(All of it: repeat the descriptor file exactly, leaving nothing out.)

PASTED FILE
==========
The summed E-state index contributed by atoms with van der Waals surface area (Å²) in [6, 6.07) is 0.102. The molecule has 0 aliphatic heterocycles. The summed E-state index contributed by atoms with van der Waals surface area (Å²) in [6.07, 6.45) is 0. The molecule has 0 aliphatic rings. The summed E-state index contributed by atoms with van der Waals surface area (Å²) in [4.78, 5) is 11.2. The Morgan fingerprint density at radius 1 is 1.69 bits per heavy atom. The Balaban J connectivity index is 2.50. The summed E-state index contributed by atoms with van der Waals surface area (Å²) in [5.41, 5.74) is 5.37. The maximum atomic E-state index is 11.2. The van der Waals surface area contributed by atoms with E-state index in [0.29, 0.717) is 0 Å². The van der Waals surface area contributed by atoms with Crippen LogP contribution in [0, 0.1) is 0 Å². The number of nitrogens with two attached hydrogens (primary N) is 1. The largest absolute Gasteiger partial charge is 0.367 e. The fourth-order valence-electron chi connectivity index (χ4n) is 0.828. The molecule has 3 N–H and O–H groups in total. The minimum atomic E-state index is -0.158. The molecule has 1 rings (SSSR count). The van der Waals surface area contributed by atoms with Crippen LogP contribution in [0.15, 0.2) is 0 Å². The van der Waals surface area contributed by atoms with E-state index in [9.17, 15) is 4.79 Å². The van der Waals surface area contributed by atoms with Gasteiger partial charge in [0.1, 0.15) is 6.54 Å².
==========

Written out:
The summed E-state index contributed by atoms with van der Waals surface area (Å²) in [6, 6.07) is 0.102. The molecule has 0 aliphatic heterocycles. The summed E-state index contributed by atoms with van der Waals surface area (Å²) in [6.07, 6.45) is 0. The molecule has 0 aliphatic rings. The summed E-state index contributed by atoms with van der Waals surface area (Å²) in [4.78, 5) is 11.2. The Morgan fingerprint density at radius 1 is 1.69 bits per heavy atom. The Balaban J connectivity index is 2.50. The summed E-state index contributed by atoms with van der Waals surface area (Å²) in [5.41, 5.74) is 5.37. The maximum atomic E-state index is 11.2. The van der Waals surface area contributed by atoms with E-state index in [0.29, 0.717) is 0 Å². The van der Waals surface area contributed by atoms with Crippen LogP contribution in [0, 0.1) is 0 Å². The number of nitrogens with two attached hydrogens (primary N) is 1. The largest absolute Gasteiger partial charge is 0.367 e. The fourth-order valence-electron chi connectivity index (χ4n) is 0.828. The molecule has 3 N–H and O–H groups in total. The minimum atomic E-state index is -0.158. The molecule has 1 rings (SSSR count). The van der Waals surface area contributed by atoms with Crippen LogP contribution in [0.15, 0.2) is 0 Å². The van der Waals surface area contributed by atoms with E-state index in [9.17, 15) is 4.79 Å². The van der Waals surface area contributed by atoms with Gasteiger partial charge in [0.1, 0.15) is 6.54 Å².